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Oracle Solaris Tunable Parameters Reference Manual     Oracle Solaris 10 1/13 Information Library
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Document Information


1.  Overview of Oracle Solaris System Tuning

2.  Oracle Solaris Kernel Tunable Parameters

3.  Oracle Solaris ZFS Tunable Parameters

Where to Find Tunable Parameter Information

Tuning ZFS Considerations

ZFS ARC Parameters



ZFS File-Level Prefetch


ZFS Device I/O Queue Depth


ZFS and Cache Flushing


ZFS Metadata Compression


Tuning ZFS for Database Products

Tuning ZFS for an Oracle Database

Using ZFS with MySQL Considerations

4.  NFS Tunable Parameters

5.  Internet Protocol Suite Tunable Parameters

6.  System Facility Parameters

A.  Tunable Parameters Change History

B.  Revision History for This Manual


ZFS and Cache Flushing

ZFS is designed to work with storage devices that manage a disk-level cache. ZFS commonly asks the storage device to ensure that data is safely placed on stable storage by requesting a cache flush. For JBOD storage, this works as designed and without problems. For many NVRAM-based storage arrays, a performance problem might occur if the array takes the cache flush request and actually does something with it, rather than ignoring it. Some storage arrays flush their large caches despite the fact that the NVRAM protection makes those caches as good as stable storage.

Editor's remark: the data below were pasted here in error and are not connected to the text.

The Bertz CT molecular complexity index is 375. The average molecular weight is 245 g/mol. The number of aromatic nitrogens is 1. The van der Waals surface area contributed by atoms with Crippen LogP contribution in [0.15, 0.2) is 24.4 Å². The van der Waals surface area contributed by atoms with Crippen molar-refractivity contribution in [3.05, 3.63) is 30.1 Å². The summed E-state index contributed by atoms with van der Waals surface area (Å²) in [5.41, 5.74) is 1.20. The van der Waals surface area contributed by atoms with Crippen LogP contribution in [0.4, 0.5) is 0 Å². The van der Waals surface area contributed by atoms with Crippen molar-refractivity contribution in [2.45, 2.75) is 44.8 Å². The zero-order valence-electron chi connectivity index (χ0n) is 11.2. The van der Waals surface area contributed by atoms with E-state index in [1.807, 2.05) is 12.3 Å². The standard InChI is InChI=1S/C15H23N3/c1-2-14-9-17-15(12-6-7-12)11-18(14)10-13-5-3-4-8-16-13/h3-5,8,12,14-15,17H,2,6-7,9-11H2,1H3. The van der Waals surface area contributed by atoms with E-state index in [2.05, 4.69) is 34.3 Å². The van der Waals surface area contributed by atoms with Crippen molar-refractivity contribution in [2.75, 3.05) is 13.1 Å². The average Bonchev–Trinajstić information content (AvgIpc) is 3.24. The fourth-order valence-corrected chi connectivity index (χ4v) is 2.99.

ZFS issues infrequent flushes (every 5 second or so) after the uberblock updates. The flushing infrequency is fairly inconsequential so no tuning is warranted here. ZFS also issues a flush every time an application requests a synchronous write (O_DSYNC, fsync, NFS commit, and so on). The completion of this type of flush is waited upon by the application and impacts performance. Greatly so, in fact. From a performance standpoint, this neutralizes the benefits of having an NVRAM-based storage.



This parameter controls ZFS write cache flushes for the entire system.

Oracle's Sun hardware should not require tuning this parameter. If you need to tune cache flushing, considering tuning it per hardware device. See the general instructions below. Contact your storage vendor for instructions on how to tell the storage devices to ignore the cache flushes sent by ZFS.

Data Type





0 (enabled) or 1 (disabled)





When to Change

Cache flush tuning was recently shown to help some SSD performance when used as log devices. This tuning syntax can be included in sd.conf but there must be only a single sd-config-list entry per vendor/product. For example:

sd-config-list = "ATA     TX43E10100GB0LSI","throttle-max:32, disksort:false, cache-nonvolatile:true";

As a last resort, when all LUNs exposed to ZFS come from NVRAM-protected storage array and procedures ensure that no unprotected LUNs will be added in the future, ZFS can be tuned to not issue the flush requests by setting zfs_nocacheflush. If some LUNs exposed to ZFS are not protected by NVRAM, then this tuning can lead to data loss, application level corruption, or even pool corruption. In some NVRAM-protected storage arrays, the cache flush command is a no-op, so tuning in this situation makes no performance difference.

Commitment Level